Illinois Implements New LGBTQ History Law


Peyton Rodriquez

As a member of the LGBTQ+ community, LHS senior Albert Sterner is happy about this new law getting passed.

At the beginning of August, the Illinois Congress passed a statewide law stating that, at the start of next school year, schools must implement LGBTQ history into their curriculum. 

According to this recent legislation, the Inclusive Curriculum Law, students must be well-informed of LGBTQ people who have contributed to state and national history by the end of eighth grade, meaning the law does not officially apply to high school curriculum. 

The bill was introduced and sponsored by State Representative Anna Moeller from the 43rd District and State Senator Heather Steans from the 7th District.

Government and psychology teacher Mrs. Laura Brandt believes that the “Obergefell v. Hodges case [was] sort of a grassroots movement [for the bill].” This 2015 Supreme Court case legalized gay marriage throughout the country, and Mrs. Brandt believes that this helped to push states like Illinois and California to pass laws concerning LGBTQ history. 

She also remarked that it would make sense to compare the similarities and differences between the fight for civil rights in the ‘60s and the fight for gay rights now. While not required at the high school level, Mrs. Brandt suggested U.S. history classes could combine an African American civil rights unit with one on the LGBTQ civil rights movement. 

U.S. history teacher Mrs. Sarah Greenswag also considers combining the two to be beneficial. However, Mrs. Greenswag believes that LGBTQ rights should be brought up a multitude of times, not just in one unit. The first part of history that Mrs. Greenswag sees as significant for LGBTQ history is the era of cowboys. Because so many men were living among each other with no women, “there was all of this homosexual activity that was happening, but nobody cared because it was just seen as normal because that was your only option,” Mrs. Greenswag stated.

Peyton Rodriquez
At the start of the 2020 school year, LGBTQ+ history will start to be integrated into the new history curriculum in Illinois schools. Pins courtesy of Libertyville’s GSA club sponsor.

Mrs. Greenswag also strongly believed that while the law does not technically require high schools to teach LGBTQ history, they still should. She asserted that “a lot of students and teenagers in general don’t know their sexual identity before eighth grade.” As a result, Mrs. Greenswag believes that teaching LGBTQ history in high school is a fantastic way to help students better understand exactly who they are and realize “there’s a lot of people like [them].”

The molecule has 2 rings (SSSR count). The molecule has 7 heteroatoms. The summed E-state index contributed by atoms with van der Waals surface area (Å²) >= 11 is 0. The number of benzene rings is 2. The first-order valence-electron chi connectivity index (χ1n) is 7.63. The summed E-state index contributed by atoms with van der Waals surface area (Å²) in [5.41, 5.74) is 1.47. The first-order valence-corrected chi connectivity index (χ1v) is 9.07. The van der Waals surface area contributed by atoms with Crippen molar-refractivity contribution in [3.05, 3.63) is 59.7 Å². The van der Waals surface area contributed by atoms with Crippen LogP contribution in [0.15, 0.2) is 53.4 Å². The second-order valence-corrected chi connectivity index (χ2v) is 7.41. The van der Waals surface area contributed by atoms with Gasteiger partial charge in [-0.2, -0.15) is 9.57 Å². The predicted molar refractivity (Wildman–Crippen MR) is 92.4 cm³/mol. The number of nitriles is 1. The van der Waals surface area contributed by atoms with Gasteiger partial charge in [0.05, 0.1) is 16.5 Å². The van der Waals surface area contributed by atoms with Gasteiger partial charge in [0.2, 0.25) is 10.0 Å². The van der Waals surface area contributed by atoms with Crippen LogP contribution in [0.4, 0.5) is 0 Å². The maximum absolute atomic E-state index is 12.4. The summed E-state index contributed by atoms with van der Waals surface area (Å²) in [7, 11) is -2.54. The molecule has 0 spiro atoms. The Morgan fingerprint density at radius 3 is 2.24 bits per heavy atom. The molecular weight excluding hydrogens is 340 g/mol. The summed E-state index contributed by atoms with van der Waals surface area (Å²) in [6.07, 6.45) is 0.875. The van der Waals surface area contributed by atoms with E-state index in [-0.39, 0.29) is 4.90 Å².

Teachers are not the only ones to have opinions on Illinois’ new law. Albert Sterner, a senior, was quick to point out how many people did not know that homosexual behavior had once been considered a crime in America and was labeled as a mental illness until 1973 by the American Psychiatric Association. Because of this lack of knowledge, Sterner stated that “it’s really frustrating to talk to someone about queer history, and they just don’t understand.” Sterner believes that teaching LGBTQ history will help people understand that being part of the LGBTQ community is not a bad thing. 

Like Mrs. Brandt, Sterner explained that looping an LGBTQ unit in with the civil rights unit makes sense: “It wasn’t just people of color fighting for rights. It was gay people. It was disabled people.” 

However, Sterner explained that learning a lot about the subject after eighth grade makes more sense to him than before. 

Sam Krinninger, another senior, agrees with Sterner that LGBTQ history doesn’t need to be required before high school. However, his views come from his belief that people “who aren’t supporters of the LGBTQ [community] could possibly find it offensive” and wouldn’t want their children learning about sexuality at a young age. Krinninger also stated that learning “how the LGBTQ community [in general] started” should be an important part of the curriculum.